Since the research will involve a combination of secondary and primary data, then one can assert that such an approach may have been derived from Charmers’ work. Chalmers employed sound scientific methodology in his books and this is the same thing being done in this research. . (Veal and Ticehurst, 2000)
3) Critical discussion of this discipline of political science
The discipline chosen for analysis is social democracy. Social democracy began in the nineteenth century and has since evolved over the years to what it is today. Some groups define social democracy as an ideology while other like to think of it as the state of a society. However, many pieces of literature prefer the use of the former rather than the latter approach. In the former definition, social democracy is a political ideology that aims at checking the excesses of capitalism or its dominance while at the same time incorporating some socialist tendencies. It should be noted here that social democracy differs from Marxism in that the former emphasizes on co-existence with capitalism while the latter focus on elimination of capitalists completely. The major route used by most social democrats to enforce change is through creation of organizations to minimize injustices, establishment of programs that can assist in the process of amelioration and also through state regulation. These methods are founded upon the principles of democracy and reformation of capitalism.
It should be noted that radical definitions of social democracy are widely not accepted by scholars. In fact, this has brought a lot of confusion about the difference between social democrats and democratic socialists. Democratic socialists are more radical than their counterparts. They are usually characterized by a large following of working class voters and interaction with left movements in the past. On the other hand, a socially democratic party would have the following traits
- Middle class voters
- Mainly leftist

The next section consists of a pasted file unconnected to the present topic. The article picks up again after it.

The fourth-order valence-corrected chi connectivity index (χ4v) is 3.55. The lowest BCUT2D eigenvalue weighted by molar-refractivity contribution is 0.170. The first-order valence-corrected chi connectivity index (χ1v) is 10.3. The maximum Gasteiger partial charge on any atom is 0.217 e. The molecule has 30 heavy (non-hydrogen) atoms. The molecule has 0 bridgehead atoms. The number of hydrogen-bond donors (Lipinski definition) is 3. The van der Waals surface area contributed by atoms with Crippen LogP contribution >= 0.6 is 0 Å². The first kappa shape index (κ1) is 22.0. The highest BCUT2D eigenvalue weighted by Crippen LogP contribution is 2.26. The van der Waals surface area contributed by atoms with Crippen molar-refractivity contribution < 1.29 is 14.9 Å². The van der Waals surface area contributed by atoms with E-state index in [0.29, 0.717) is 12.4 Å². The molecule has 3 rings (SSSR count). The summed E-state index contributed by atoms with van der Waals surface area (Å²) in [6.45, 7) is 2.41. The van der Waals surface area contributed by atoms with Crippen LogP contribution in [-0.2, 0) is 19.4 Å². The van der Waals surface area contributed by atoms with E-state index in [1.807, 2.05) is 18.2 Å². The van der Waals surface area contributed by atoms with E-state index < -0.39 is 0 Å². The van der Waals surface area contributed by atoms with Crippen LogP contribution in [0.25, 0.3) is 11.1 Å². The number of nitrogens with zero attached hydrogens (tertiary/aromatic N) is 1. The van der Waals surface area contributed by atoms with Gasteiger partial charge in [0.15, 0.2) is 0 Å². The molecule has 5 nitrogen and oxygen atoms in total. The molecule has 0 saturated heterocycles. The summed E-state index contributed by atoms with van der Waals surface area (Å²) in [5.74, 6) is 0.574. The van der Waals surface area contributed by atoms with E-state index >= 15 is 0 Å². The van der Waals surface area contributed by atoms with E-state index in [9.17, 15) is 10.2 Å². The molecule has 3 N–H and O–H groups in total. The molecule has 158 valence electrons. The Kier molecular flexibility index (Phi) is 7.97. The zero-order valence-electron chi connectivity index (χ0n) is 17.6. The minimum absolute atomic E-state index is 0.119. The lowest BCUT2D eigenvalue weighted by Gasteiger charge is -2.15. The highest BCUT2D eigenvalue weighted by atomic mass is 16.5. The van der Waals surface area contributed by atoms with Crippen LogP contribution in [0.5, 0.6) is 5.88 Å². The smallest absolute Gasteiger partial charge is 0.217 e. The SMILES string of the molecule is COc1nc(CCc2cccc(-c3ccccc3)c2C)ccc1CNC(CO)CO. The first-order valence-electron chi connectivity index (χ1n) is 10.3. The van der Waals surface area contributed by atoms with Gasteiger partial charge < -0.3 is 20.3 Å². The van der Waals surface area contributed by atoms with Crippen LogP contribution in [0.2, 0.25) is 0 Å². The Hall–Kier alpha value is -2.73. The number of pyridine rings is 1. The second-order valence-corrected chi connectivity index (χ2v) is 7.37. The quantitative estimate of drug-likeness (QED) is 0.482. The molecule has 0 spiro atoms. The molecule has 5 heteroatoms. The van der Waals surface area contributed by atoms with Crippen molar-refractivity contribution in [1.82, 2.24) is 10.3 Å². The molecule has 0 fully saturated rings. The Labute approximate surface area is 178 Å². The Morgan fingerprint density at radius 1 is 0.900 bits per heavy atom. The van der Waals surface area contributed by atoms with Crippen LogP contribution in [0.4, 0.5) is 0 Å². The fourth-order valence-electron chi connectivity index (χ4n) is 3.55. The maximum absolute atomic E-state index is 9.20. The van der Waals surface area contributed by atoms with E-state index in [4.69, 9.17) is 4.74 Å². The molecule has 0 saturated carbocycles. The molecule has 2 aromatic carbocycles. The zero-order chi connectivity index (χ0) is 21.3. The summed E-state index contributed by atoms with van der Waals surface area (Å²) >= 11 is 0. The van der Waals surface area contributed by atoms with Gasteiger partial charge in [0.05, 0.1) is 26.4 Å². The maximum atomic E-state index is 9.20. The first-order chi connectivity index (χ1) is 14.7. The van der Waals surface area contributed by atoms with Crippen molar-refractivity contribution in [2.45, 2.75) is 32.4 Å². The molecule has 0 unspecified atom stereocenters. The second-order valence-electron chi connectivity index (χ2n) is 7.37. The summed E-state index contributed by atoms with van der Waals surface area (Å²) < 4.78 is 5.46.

- Market economy
It should be noted that the latter definitions are not necessarily fixed because certain countries may choose to forge their own definitions. Nonetheless, some international bodies or groups have agreed on certain common characteristics among social democratic states or parties. One such body is known as socialist international. This body claims that social democratic parties have largely socialist characteristics which are founded on the following; First of all, a socialist party needs to be founded on the concept of freedom. Its members must have both political and economic freedom. Besides the latter, it is necessary for a social democratic party to be just. This implies that members of such states ought to be exposed to equal opportunities. Lastly, socialists are usually characterized by a sense of compassion for those who are unduly oppressed. In this regard, they have a lot of solidarity amongst themselves.
While social democracy has evolved tremendously over the past decades, it is essential to examine some of the characteristics that apply in today’s definition of social democracy. Any state claiming to be socially democratic must have an economy that combines elements of both private and public enterprises. This means that that state should privatize a large chunk of their corporations. However, there should still be some elements of government subsidization in certain parts of the economy. For example:
- Child care
A socially democratic state must also be characterized by a system that does not provide too much power to the private sector. These countries ought to have certain bodies or systems that regulate the private sector. Such a step is necessary because it protects the interests of the electorate. Private enterprises have the ability to control prices or offer undue competition in their respective industries. This means that care should be taken to ensure that such scenarios do not occur. Additionally, private companies may also infringe the rights of their employees if left unchecked or they may subject their counterparts to undue competition. In light of the above, it is necessary for government bodies to step and check their powers.